Monday, February 3, 2014

Pitch Your Project Choice





To culminate our studies of planetary features, I asked students to select a planet to research that they would like to know more about. I gave three research activities to guide the students in their studies. Students used resources such as BrainPop videos, the NASA app, the SpaceCraft 3D app, the Kids Discover Space app, their science textbook, sets of planet fact cards, and more to find how their planet has been explored in the past, what unique characteristics their planet has, and how their planet compares to Earth.

During the research, students were free to mix up resources and partner up if needed. The three research sections were called "missions", and students were able to move to each level after completing the mission research. So, students were working on different missions, using various resources, at different times.

When it came time for students sharing their information, I gave them the option to "Pitch Their Project". After working with various iPad apps through the year, I felt that students could blend apps and build something they were truly interested in. The spread of ideas ranged all over the place. Some students were interested in using apps that they were really comfortable with. These students dived into creating blog posts with Popplet graphic organizers, CloudArt Visuals, and ThingLinks. Other students opted for more of a performance type project like live puppet shows, Toontastic cartoons, Chatterpix clips, and Tellagami videos. Then, there were my book builders! I had 1 student create a traditional folded book. Others used the ScribblePress app, and others used the Bookabi app. Some of my hands-on learners opted to build models, posters, and Lego vehicles. But, there's more! Count in a stray iMovie, Keynote project, MineCraft world, and some Aurasma projects, and then you have the final range in projects.



Aurasma Poster







Why?
Why open up the project range and allow students to pitch their project choice?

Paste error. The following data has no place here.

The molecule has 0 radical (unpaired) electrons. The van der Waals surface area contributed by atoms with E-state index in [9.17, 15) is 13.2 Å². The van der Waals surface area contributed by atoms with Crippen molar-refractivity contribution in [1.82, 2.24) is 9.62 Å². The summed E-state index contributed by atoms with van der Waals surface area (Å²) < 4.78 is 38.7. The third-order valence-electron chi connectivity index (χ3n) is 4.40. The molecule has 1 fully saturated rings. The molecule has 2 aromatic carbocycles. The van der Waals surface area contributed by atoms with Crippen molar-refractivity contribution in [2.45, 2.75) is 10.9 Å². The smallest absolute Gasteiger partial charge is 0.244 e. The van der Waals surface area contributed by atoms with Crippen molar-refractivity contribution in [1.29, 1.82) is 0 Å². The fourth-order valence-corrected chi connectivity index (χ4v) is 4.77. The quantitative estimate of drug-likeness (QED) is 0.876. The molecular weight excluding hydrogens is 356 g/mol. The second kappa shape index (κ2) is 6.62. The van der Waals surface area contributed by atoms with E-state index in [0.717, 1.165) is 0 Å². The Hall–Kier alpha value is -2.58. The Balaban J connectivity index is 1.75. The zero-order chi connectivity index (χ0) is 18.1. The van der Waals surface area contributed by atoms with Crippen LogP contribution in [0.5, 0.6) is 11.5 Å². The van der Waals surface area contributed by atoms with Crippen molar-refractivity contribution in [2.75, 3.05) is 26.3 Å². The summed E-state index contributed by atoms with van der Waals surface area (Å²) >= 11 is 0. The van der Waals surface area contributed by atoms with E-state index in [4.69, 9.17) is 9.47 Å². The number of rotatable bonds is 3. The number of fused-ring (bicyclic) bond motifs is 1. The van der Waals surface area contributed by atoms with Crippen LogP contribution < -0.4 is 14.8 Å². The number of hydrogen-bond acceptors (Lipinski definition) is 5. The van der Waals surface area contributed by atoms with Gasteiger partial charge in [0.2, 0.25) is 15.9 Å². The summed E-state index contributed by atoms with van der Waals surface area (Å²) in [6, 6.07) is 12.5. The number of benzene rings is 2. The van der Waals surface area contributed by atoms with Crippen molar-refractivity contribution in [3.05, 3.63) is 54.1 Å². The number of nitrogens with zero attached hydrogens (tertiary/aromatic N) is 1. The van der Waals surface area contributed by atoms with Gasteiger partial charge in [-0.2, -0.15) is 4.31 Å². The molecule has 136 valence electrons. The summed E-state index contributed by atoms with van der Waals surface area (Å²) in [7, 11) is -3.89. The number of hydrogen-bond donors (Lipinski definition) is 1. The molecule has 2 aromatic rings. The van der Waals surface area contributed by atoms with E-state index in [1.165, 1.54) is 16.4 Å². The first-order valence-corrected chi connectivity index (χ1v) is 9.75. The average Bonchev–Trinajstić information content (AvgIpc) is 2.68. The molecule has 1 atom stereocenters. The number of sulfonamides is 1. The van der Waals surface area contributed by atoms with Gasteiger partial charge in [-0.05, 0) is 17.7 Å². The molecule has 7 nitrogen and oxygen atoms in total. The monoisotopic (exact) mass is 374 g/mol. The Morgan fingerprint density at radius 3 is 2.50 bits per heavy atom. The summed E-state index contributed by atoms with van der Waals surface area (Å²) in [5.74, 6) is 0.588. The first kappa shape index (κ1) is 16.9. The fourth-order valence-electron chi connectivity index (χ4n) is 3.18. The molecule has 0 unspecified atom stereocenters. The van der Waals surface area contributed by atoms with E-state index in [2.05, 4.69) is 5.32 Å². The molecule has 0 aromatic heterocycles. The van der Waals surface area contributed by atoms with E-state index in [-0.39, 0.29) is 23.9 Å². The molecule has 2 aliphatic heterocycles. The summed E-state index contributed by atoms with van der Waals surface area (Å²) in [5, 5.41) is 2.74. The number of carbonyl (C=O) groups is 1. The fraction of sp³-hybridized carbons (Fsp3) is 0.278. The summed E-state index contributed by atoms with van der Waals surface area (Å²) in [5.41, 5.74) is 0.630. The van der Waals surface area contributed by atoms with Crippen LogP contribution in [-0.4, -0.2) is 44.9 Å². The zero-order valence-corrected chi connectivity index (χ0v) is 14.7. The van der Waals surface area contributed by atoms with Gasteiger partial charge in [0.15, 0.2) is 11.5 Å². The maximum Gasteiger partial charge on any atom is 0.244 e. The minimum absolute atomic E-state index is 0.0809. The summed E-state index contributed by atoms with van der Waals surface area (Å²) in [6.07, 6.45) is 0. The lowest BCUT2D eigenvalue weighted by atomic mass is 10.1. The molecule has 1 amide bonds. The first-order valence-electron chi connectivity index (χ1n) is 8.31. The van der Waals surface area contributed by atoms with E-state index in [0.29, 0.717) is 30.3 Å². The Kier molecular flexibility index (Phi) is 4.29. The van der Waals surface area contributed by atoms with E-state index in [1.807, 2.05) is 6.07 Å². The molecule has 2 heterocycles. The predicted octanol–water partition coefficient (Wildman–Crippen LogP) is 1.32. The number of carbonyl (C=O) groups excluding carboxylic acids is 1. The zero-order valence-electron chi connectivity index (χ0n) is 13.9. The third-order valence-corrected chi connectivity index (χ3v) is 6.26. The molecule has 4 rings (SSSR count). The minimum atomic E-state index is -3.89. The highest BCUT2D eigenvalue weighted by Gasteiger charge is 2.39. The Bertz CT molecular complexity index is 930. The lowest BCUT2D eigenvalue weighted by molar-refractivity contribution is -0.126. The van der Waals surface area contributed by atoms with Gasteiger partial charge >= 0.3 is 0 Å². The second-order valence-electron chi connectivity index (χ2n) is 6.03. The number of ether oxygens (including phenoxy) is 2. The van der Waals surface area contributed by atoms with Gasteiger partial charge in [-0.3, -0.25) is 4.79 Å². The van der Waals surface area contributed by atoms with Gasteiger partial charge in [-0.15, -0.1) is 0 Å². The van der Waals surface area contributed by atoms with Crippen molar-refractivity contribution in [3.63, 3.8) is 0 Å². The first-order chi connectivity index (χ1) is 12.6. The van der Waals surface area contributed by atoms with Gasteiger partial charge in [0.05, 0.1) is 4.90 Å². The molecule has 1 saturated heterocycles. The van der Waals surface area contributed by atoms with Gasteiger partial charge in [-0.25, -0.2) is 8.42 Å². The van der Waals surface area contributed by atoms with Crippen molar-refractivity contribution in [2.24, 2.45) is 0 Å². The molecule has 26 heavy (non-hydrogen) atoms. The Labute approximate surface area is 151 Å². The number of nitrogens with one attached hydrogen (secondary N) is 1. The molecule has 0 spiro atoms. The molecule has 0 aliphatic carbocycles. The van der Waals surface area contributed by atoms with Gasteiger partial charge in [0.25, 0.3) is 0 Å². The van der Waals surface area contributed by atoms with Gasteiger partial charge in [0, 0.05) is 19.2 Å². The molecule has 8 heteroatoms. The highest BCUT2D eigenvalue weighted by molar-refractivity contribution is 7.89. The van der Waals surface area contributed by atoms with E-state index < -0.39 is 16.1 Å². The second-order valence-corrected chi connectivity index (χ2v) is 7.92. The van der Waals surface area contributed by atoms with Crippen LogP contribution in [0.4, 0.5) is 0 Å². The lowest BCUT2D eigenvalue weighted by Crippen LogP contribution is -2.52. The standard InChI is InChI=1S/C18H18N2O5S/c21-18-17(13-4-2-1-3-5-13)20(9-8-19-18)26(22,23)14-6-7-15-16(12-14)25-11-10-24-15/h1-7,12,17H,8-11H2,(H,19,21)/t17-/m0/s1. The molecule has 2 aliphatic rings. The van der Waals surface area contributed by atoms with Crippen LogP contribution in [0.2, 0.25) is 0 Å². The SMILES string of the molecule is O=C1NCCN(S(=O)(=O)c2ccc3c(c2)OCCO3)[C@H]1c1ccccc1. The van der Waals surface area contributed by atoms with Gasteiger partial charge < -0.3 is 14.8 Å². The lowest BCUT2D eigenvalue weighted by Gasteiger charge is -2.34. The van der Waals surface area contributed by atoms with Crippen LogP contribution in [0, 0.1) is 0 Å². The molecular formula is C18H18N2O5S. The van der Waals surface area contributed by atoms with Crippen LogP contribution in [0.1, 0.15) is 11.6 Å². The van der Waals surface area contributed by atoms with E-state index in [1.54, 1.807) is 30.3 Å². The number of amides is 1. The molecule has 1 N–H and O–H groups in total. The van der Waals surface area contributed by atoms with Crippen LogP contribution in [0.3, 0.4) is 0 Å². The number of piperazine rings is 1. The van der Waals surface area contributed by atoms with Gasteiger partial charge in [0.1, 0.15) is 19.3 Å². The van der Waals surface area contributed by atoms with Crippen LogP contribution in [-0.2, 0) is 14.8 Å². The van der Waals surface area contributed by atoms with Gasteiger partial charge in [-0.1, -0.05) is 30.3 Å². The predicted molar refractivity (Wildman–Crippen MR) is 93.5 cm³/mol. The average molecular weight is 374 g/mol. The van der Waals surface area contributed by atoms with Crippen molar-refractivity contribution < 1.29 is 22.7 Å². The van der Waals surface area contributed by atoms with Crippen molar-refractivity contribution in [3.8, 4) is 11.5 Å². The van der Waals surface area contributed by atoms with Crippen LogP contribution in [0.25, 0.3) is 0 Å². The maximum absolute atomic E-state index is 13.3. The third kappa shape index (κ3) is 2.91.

This is where the iPad can help support a differentiated classroom. From the pacing of the research to the sharing of information, students were always in the drivers seat. The learning was personalized, meaningful, and exciting to them. The variety of tools available was as diverse as the learners in the room. Students could go totally digital in their work from start to finish. Or, they could include a digital component to part of the process. Or, stay away from digital tools all together.

Best part of the entire process...
Ownership! Other than a few trouble shooting moments with newer apps like Aurasma, Tellagami, and Keynote, the kids were their for each other. They supported each others' learning in research and project development. I crowd sourced the questions. I asked them to find experts in the room. "What do you think?" was my answer to the few questions that I did get.

A while back I questioned the idea of everyone being asked to create the same project at the same time..."Do we all have to make an iMovie?" I think this project helped support the idea of letting kids pitch their own project. My student presentations were varied, informative, and exciting to watch. Students were proud when they shared, and that was the win!




2 comments:

  1. Hi Leah,
    Love the fact that you were prepared to offer choice to your students in how they presented their projects. I am currently working on my honours project for my Bachelor of Education which looks at a year 7 ipad immersion class who created multimodal presentations with their iPads. Reading your description about the different ways students approached this task reminded me of some of the things I saw with the year 7s. It was amazing to see how different students used different approaches and different apps to achieve their goal. I think it is important to give students choice in what they do. One question I have is how did you handle the assessment of such a diverse range of products? Thanks for sharing what you are doing, it's informative and inspiring.

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  2. Great question!
    I tried to keep my rubric for grading as generic as possible so that it assessed the key points that I was looking for. Our state standards focus on the ability to recognize cycles in space and identify characteristics with various objects in the solar system. So, part of that planet characteristics is the comparison to Earth portion.
    This is my SUPER generic rubric that I used while students presented.
    https://docs.google.com/document/d/1dR1Go4qzp5HrpJxEOQFzeqaLPBV-3UPB19Fhvc2z2Ts/edit?usp=sharing
    Those students that had weak areas worked to address them to try to earn more points.
    I tried to focus on the science understanding as much as possible. The project platform is a developing, dynamic area for most of these students. :)

    Thank you for commenting and sharing your experiences! Student choice enables such ownership and resulting effort and interest in the science!

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